Beyoncé covers the September ‘Icon’ issue of Harper’s Bazaar magazine photographed by Campbell Addy and styled by Samira Nasr and Marni Senofonte.
Beyoncé came of age during that digital revolution, and knowing how to navigate that dissonance is part of her artistic superpower. She has built her company, Parkwood Entertainment, into a media conglomerate that includes a fashion line, IVY PARK. She is now a mother of three, to nine-year-old Blue Ivy and four-year-old twins Rumi and Sir, with husband Jay-Z. The iconic couple has just been named the new faces of Tiffany & Co., which was acquired earlier this year by LVMH and is relaunching under its auspices. And she is working on new music along with an array of other projects that promise to obliterate old boundaries and vault her further into uncharted territory.
Is that what I sound like? Is that what I want to send into the world? These are questions she answers anew, each decade of her life. Now, at 40, Beyoncé listens to her voice alone.
On the changing world of celebrity culture and how to protect her inner self: “Throughout my career, I’ve been intentional about setting boundaries between my stage persona and my personal life. My family and friends often forget the side of me that is the beast in stilettos until they are watching me perform. It can be easy to lose yourself very quickly in this industry. It takes your spirit and light, then spits you out. I’ve seen it countless times, not only with celebrities but also producers, directors, executives, etc. It’s not for everyone. Before I started, I decided that I’d only pursue this career if my self-worth was dependent on more than celebrity success. I’ve surrounded myself with honest people who I admire, who have their own lives and dreams and are not dependent on me. People I can grow and learn from and vice versa. In this business, so much of your life does not belong to you unless you fight for it. I’ve fought to protect my sanity and my privacy because the quality of my life depended on it. A lot of who I am is reserved for the people I love and trust.”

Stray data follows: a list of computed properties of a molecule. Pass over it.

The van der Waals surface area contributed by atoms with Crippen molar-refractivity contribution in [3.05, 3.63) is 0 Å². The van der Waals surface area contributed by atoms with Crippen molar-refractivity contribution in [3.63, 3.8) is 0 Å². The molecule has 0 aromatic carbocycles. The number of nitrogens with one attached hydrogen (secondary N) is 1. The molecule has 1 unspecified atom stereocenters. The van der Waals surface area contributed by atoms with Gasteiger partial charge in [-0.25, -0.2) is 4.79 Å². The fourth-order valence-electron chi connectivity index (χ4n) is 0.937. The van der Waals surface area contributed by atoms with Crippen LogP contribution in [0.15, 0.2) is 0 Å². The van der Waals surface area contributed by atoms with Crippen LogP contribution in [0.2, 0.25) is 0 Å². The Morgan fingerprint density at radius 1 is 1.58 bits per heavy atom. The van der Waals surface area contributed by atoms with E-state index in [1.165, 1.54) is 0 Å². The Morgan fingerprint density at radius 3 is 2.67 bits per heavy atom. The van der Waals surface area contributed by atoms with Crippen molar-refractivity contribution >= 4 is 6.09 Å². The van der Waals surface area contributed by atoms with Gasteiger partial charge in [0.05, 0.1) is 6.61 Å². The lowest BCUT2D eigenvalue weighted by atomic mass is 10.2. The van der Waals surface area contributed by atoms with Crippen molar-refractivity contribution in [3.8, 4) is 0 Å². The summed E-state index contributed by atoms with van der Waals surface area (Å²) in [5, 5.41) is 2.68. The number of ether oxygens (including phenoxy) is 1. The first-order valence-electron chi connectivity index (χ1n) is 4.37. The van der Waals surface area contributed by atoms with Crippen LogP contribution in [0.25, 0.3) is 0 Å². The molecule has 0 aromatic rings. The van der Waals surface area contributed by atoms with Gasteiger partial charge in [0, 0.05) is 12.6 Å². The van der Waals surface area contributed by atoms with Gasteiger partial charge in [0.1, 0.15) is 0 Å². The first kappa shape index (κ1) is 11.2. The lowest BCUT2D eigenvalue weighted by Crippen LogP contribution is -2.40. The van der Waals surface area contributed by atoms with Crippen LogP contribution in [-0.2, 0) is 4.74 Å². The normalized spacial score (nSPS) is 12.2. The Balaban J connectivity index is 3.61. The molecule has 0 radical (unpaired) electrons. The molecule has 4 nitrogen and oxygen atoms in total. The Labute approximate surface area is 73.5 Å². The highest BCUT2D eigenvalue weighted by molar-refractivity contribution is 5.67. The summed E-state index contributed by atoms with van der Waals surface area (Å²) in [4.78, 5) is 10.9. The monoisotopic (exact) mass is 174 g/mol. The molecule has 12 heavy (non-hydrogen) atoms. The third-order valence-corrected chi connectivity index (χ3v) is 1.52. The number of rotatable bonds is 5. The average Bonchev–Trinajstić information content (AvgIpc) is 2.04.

On the inspiration behind her new IVY PARK collection: “This collection is a mixture of my childhood growing up in Texas and a bit of American history. I grew up going to the Houston rodeo every year. It was this amazing diverse and multicultural experience where there was something for every member of the family, including great performances, Houston-style fried Snickers, and fried turkey legs.”
On how the women in her life have influenced her: “My closest friends are brilliant women who run companies, are entrepreneurs, mothers, wives, and close family. Kelly [Rowland] and Michelle [Williams] are still my best friends. I gravitate toward strong, grounded women like my incredible sister, Solange. She is full of wisdom, and she is the dopest person I know.”